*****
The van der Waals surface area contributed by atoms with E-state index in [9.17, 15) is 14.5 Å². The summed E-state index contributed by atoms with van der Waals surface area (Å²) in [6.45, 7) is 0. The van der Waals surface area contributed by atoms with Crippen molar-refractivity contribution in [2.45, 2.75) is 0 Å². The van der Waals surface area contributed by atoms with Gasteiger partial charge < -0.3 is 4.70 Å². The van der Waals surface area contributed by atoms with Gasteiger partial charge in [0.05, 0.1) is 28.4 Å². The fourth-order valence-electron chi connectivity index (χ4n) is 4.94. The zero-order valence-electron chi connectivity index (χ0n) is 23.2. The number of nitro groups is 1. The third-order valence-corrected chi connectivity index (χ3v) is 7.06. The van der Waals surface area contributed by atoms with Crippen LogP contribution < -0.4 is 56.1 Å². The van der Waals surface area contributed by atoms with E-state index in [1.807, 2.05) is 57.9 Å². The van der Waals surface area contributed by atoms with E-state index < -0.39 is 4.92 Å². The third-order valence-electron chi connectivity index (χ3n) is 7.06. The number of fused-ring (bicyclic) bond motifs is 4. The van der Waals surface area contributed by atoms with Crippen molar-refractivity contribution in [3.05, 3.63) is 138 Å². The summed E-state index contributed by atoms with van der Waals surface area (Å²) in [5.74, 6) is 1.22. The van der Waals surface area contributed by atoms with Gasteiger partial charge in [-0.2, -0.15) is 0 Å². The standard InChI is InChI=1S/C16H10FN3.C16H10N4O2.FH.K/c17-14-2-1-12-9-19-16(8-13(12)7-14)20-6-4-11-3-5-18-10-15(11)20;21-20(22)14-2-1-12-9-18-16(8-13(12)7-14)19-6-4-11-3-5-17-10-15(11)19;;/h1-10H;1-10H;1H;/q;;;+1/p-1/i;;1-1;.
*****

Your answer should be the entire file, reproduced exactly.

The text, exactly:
The van der Waals surface area contributed by atoms with E-state index in [9.17, 15) is 14.5 Å². The summed E-state index contributed by atoms with van der Waals surface area (Å²) in [6.45, 7) is 0. The van der Waals surface area contributed by atoms with Crippen molar-refractivity contribution in [2.45, 2.75) is 0 Å². The van der Waals surface area contributed by atoms with Gasteiger partial charge < -0.3 is 4.70 Å². The van der Waals surface area contributed by atoms with Gasteiger partial charge in [0.05, 0.1) is 28.4 Å². The fourth-order valence-electron chi connectivity index (χ4n) is 4.94. The zero-order valence-electron chi connectivity index (χ0n) is 23.2. The number of nitro groups is 1. The third-order valence-corrected chi connectivity index (χ3v) is 7.06. The van der Waals surface area contributed by atoms with Crippen LogP contribution < -0.4 is 56.1 Å². The van der Waals surface area contributed by atoms with E-state index in [1.807, 2.05) is 57.9 Å². The van der Waals surface area contributed by atoms with E-state index < -0.39 is 4.92 Å². The third-order valence-electron chi connectivity index (χ3n) is 7.06. The number of fused-ring (bicyclic) bond motifs is 4. The van der Waals surface area contributed by atoms with Crippen molar-refractivity contribution in [3.05, 3.63) is 138 Å². The summed E-state index contributed by atoms with van der Waals surface area (Å²) in [5.74, 6) is 1.22. The van der Waals surface area contributed by atoms with Gasteiger partial charge in [-0.2, -0.15) is 0 Å². The standard InChI is InChI=1S/C16H10FN3.C16H10N4O2.FH.K/c17-14-2-1-12-9-19-16(8-13(12)7-14)20-6-4-11-3-5-18-10-15(11)20;21-20(22)14-2-1-12-9-18-16(8-13(12)7-14)19-6-4-11-3-5-17-10-15(11)19;;/h1-10H;1-10H;1H;/q;;;+1/p-1/i;;1-1;.